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Throwback Thursday: When the round church went flat

There’s just something about a demolition.

We’re fascinated by the sights. We’re envious of the folks swinging the headache ball or pushing the detonator switch. This week we twice got to watch pieces of the old bridge over the Chain of Rocks Canal explode and drop into the water. Last week we saw the old Belleville Swimming Pool turn to rubble.

Who doesn’t love nostalgia mixed with crunching and booming?

The newspaper’s archives are filled with former city halls and former sporting venues and former schools all being turned to rubble to make way for progress. Two past episodes of Throwback Thursday covered the demolition of the old Busch Stadium and of the old St. Clair County Courthouse.

So with visions of exploding bridges still dancing in our heads, today we throwback to 2005 and 2006, when “the round church” gave up its place at the heart of Fairview Heights to make way for a big retail development.

St. Albert the Great Church was distinctive, round instead of a rectangle and topped by a white dome. It sat right on the area’s busiest intersection, Illinois 159 and Highway 50 in Fairview Heights. The inside was just as impressive with a 1,500-pound sculpture of Jesus with short hair to symbolize a modern-day Christ. Behind the altar were 100 crosses representing different crosses through Christianity’s history. Hovering above the pews was a massive chandelier featuring a crown of thorns overlaid by a crown of Mary.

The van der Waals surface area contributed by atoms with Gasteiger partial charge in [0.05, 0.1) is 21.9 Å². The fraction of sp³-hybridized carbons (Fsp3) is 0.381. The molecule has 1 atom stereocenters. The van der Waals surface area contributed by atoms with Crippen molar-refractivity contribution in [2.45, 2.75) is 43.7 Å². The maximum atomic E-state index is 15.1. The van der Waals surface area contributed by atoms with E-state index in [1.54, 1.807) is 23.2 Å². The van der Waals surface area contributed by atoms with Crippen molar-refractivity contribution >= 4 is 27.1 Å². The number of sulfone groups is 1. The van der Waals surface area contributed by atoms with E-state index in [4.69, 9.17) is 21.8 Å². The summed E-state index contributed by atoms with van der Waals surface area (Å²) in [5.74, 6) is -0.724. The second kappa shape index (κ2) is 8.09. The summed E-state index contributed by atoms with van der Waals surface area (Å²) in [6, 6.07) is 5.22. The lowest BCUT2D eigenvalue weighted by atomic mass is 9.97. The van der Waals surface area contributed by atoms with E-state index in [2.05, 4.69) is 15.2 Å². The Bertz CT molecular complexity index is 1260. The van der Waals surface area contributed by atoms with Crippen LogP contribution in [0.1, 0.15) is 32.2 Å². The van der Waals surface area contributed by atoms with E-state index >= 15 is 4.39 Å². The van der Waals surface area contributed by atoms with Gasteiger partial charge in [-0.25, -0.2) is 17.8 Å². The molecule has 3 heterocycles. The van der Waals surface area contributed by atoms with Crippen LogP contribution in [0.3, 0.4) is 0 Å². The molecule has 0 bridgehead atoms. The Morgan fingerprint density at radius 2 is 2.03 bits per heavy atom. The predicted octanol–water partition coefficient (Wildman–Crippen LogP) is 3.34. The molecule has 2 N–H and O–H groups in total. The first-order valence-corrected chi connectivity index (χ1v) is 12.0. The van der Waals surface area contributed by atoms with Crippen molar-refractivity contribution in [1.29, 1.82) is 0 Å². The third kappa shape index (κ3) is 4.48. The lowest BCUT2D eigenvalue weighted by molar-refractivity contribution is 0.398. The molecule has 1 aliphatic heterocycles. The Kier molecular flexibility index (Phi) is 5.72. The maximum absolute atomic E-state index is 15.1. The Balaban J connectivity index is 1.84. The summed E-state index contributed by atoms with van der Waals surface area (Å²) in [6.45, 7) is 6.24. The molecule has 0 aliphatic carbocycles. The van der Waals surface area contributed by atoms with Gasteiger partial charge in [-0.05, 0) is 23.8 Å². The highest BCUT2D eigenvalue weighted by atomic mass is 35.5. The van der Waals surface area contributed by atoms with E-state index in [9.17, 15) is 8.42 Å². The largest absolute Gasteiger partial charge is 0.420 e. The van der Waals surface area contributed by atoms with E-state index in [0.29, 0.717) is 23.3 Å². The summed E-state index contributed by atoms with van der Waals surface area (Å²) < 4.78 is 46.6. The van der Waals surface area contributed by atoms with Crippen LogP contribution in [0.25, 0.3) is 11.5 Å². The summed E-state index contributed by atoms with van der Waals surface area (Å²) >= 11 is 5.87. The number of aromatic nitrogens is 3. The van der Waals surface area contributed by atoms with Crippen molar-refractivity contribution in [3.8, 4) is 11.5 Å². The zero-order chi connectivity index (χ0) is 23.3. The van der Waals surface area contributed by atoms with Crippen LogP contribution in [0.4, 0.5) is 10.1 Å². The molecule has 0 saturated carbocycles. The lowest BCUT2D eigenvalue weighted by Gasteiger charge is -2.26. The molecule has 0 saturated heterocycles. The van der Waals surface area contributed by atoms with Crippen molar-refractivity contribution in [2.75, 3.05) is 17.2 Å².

Parishioner Norm Geolat and his brother-in-law, Monsignor Clement Schindler, designed the church after visiting 14 others in the St. Louis area. The round design came from Priory in St. Louis County and the raised seating was copied from a Jewish synagogue.

Parishioner Joe Kinsella built it in 1966 for $650,000. It took 18 months for his company to complete, and he ranked it as his singular achievement as a builder.

His crews pounded 96 pylons 50 feet deep to form a base for the four large pillars that supported the church. The roof was about 3.5 inches thick and poured from 700 tons of concrete — a spectacle that drew folks to the then-farm community and even caused a few accidents.

The dome was topped with a white fiberglass lantern brought in by helicopter.

After 40 years of serving the faithful and students of the parish school, the congregation just couldn’t refuse the $8.25 million offered by St. Clair Square’s owners for their 7.5 acres. St. Albert the Great made way for The Shoppes at St. Clair Square.

Demolition began in December 2005 on the school and continued on the church through January 2006.

St. Albert and Our Lady of the Assumption had merged in 2003 to become Holy Trinity. They built a new school and church complex for $16 million to the north off Illinois 159.

The $16 million Shoppes at St. Clair Square opened in March 2007.

We await their eventual demolition to make way for?

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